Jerusalem, 11 November 2012.

An Address on the Occasion of a Festive Lunch in Honour of the Eirinikon of His Beatitude Kyrill I Patriarch of Moscow and All Russia at the King David Hotel.

Your Beatitude, beloved and dear Brother in Christ,

The Church of Jerusalem, the Mother all the Churches, and the Brotherhood of the Holy Sepulchre express our deep joy in receiving our sister Orthodox Church of Russia as Your Beatitude makes this eirenikon to the Holy Land. We rejoiced to receive you solemnly upon your arrival, and to concelebrate the Divine Liturgy with you in the Church of the Holy Sepulchre last night. This is not your first pilgrimage to the Holy City of Jerusalem, but it is your first visit since your election as Patriarch, and we are delighted to welcome you back. For Jerusalem is the spiritual home of us all.

We welcome you as a brother bishop and Patriarch, but most especially as a pilgrim. The Rum Orthodox Patriarchate of Jerusalem is both the guardian and the servant of the Holy Places that you are now visiting, and we are dedicated to maintaining their spiritual witness and integrity for all. The Holy Places are Pan-Orthodox, for they gather Orthodox Christians from around the world. They are also Pan-Christian, for Christians of many confessions are renewed in their faith and commitment when they come to the land of our shared sacred history. And indeed they are universal, for many people of other faiths venerate the Holy Places with equal devotion, and many people of good will around the world look to Jerusalem as a refuge of hope.

The Holy and Great Sovereign, Saint Constantine Equal to the Apostles, made clear the reality of Orthodox Rum, and within this broad embrace all our Orthodox Churches have lived for centuries. On the one hand ,we share a common faith and the common Chalice of the Eucharist, while on the other hand, we live with and respect the unique cultural, linguistic, and liturgical customs of each, as well as our distinct ecclesiastical jurisdictions. Just as we say in the words of the Liturgy of Saint John Chrysostom, “broken and distributed is the Lamb of God; broken but never divided,” so we experience our local Churches as separate, but never divided.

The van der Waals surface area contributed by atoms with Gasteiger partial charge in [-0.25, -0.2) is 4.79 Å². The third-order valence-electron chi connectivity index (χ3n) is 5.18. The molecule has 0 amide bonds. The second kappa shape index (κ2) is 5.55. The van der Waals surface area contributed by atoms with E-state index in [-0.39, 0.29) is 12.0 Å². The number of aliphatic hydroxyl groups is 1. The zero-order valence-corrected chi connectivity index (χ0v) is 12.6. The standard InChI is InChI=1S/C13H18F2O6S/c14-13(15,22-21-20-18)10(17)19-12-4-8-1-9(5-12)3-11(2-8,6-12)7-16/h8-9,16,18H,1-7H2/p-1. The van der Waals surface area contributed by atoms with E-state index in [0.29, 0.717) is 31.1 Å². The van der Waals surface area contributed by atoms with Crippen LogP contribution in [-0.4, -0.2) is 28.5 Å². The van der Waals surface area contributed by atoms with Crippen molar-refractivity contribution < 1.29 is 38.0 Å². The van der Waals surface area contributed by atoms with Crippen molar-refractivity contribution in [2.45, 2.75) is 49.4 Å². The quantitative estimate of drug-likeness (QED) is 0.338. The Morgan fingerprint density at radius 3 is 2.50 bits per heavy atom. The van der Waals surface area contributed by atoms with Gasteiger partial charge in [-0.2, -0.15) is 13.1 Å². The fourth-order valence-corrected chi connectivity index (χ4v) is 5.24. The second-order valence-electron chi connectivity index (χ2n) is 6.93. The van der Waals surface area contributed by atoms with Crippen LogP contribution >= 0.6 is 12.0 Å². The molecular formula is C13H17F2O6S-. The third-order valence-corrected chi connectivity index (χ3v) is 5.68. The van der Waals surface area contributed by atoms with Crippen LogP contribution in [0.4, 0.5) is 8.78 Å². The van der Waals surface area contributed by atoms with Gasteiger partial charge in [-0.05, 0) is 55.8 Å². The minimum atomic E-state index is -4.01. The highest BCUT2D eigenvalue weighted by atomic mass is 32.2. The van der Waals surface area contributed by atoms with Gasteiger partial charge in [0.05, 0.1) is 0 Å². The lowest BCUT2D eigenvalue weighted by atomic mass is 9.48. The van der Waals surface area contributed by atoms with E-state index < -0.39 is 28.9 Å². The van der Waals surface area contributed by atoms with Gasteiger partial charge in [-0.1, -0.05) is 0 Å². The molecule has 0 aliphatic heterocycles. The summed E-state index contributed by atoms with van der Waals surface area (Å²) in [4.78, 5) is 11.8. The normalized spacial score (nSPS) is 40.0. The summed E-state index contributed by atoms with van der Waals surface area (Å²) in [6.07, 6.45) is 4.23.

This is the liturgical reflection of the blessing of our unity in diversity in which we live in the ecumenical Orthodox Church.

Our joy at your visit has been further enlivened by our concelebration early this morning of the Divine Liturgy and by this festive lunch at this table in your honour, and in honour of your distinguished entourage. These gifts of the Liturgy and this lunch we receive with gratitude from our merciful God, who created us in his image and likeness, with both soul and body, a spiritual and material unity. We accept these gifts from our Lord Jesus Christ, who taught us to pray for our daily bread, which is both the bread of the Eucharist that feeds our souls, as well as the bread that nourishes our bodies.

As we enjoy this meal together today, we remember, as we are bound to do, all those who have no food, and all who are in any kind of physical or spiritual need. All around the world, there are many who suffer want, and it is part of the mission of the Church to attend as much to the physical needs of God’s children as to their religious needs. Not far away from our doors here in the Holy land, we see the predicament of our fellow human beings who are displaced from their homes, who are desperate, and who are truly those of whom Christ said, “I was hungry and you gave me food, I was thirsty and you gave me something to drink, I was a stranger and you welcomed me, I was naked and you gave me clothing”.  “Truly I tell you,” said our Lord,” just as you did it to one of the least of these who are members of my family, you did it to me”, (Mt 25:35-36,40).

We wish you, dear brother, every blessing from God our Father on your eirenikon to the Mother of all the Churches, that is the Patriarchate of Jerusalem, and on your ongoing pilgrimage to the Holy Land – a pilgrimage in which we see the renewal and the strengthening of our fraternal bonds of affection and unity. By your pilgrimage, you also strengthen the historic ties that have united the Church of Russia and the Church of Jerusalem for centuries. May our crucified and risen Lord continue to grant you grace for the mission and ministry to which he has called you, and may God bless the Holy Church of Russia and all the peoples of your beloved country.

We also wish to acknowledge the religious and civic participants who are with us on this happy occasion, and we also thank the police for the smooth movement of your pilgrimage.

Allow us to raise our glasses to toast Your Beatitude and wish you Many Years.

 Mnogaya leta, VIadyka,   «Εἰς πολλά ἔτη, Δέσποτα».


His Beatitude


Patriarch of Jerusalem.